Published January 2, 2023

Legislative Council Prepares 

Written by
Lydia Hoverson
| The Dakotan
The empty parking lot at the Capitol Monday, reserved for legislators, which will be full Tuesday. (Photo: Lydia Hoverson/The Dakotan)***
The empty parking lot at the Capitol Monday, reserved for legislators, which will be full Tuesday. (Photo: Lydia Hoverson/The Dakotan)***

Upcoming Session Looking Full 



BISMARCK – Lawmakers are often at the forefront of legislative sessions, but behind the scenes several people work to make it happen. 

John Bjornson, director of legislative council, said Monday there’s an extensive number of tasks needed to be done to prepare for session. 

Those tasks vary from the logistics of getting committee rooms ready, testing the technology of livestreams and legislators’ iPads, budget preparations, drafting bills, and more. 

“We have about 40 staff,” Bjornson explained. “Attorneys, fiscal analysts, IT staff, library staff and other support staff. Everybody’s involved in the preparation for the session in many ways.” 

Legislative council begins preparations usually in September leading up to the session. 

“All through the interim between sessions we have a legislative interim committee that’s responsible for session arrangements,” said Bjornson. “So that committee will probably meet first in June of the year following a session to start getting ready for the next session.” 

Bjornson said preparations for drafting a bill would include initial research to determine what the solution to a problem might be that’s brought to them by a legislator and putting it down on paper. The draft is then reviewed by a second attorney and a further entity which proofreads the draft. 

“Even a short, one-section bill can take some time,” said Bjornson. “Yesterday, for example, I reviewed a 50 plus page bill and it basically took me eight hours to get through that, and another person will review it and then it will be proofread and edited.” 

During session, legislative council works until the work is done, which means staff could be working holidays, nights, and weekends. 

“Generally, for the attorneys, accountants and IT staff, they don’t get paid overtime for that extra work, it’s just sort of expected to do the job,” Bjornson explained.  

Though the Capitol was closed Monday, it will be buzzing with activity Tuesday when the legislative session begins. (Photo: Lydia Hoverson/The Dakotan)

Bjornson, who has been involved in legislative council for 34 years, said the number of new legislators this interim is a difference from other sessions he’s seen in the past, with around 40 legislators coming into their first session.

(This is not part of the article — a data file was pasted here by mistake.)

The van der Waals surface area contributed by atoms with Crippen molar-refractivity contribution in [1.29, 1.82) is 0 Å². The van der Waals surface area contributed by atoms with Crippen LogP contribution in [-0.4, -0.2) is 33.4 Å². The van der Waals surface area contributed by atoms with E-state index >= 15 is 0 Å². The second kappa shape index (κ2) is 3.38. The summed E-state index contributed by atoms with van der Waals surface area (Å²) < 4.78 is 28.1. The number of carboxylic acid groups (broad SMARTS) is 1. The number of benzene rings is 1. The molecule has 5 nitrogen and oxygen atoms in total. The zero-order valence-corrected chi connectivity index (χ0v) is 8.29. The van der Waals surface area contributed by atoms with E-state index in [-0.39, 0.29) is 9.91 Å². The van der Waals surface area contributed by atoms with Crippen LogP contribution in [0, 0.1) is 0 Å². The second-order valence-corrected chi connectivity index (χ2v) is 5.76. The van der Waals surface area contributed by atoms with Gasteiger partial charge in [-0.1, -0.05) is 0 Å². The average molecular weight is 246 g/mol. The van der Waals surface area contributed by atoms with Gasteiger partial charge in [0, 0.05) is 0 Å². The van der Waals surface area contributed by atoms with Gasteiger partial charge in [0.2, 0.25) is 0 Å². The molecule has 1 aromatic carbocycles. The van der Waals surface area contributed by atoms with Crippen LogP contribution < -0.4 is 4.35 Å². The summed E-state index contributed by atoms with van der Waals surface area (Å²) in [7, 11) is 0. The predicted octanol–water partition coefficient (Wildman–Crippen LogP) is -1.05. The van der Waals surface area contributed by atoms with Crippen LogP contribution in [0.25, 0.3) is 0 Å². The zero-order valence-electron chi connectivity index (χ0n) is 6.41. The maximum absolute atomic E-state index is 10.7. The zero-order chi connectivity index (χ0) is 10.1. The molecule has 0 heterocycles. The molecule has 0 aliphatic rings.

“That provides some unique challenges helping them get up to speed,” said Bjornson. “We also have new staff going into their first session, so they have to understand the process and get acclimated to the difference between interim work and session work.” 

Sessions are more challenging when there is additional money for the state to spend, says Bjornson. 

“Everybody wants a little piece of the pie,” Bjornson explained. “We have been seeing a little bit higher number of bill draft requests come in up to this point. I think we’ve drafted in the neighborhood of 700 bills. Typically, we end up drafting in the area of 1,000 to maybe 1,100, so we might be running a little bit ahead of the pace.” 

The deadline for bills to be introduced is January 9, though legislators can add five more after that. 

Bjornson believes this is the first time since 2003 there have been new majority leaders in both the House of Representatives and the Senate, as well as two new appropriations chairmen. 

“That might present a unique challenge as well,” said Bjornson. “Just getting everybody up to speed in their new roles and leadership roles. You never know what to expect, so you just try to prepare for all circumstances and do your best to be ready, because there’s only 80 legislative days to get the job done, and the staff, we don’t want to be the ones that slow things down. We’re working to make sure we’re on top of things.” 

There is a scheduled a tribal address at 10 a.m. Tuesday, the State of the Judiciary at 11 a.m., and the official gaveling in at 12 p.m. in each chamber. The governor will give his State of the State address at 1 p.m. 

Since bills must go through committee before they reach the floor, no bills will be in the chambers Tuesday, but committee hearing schedules can be found here

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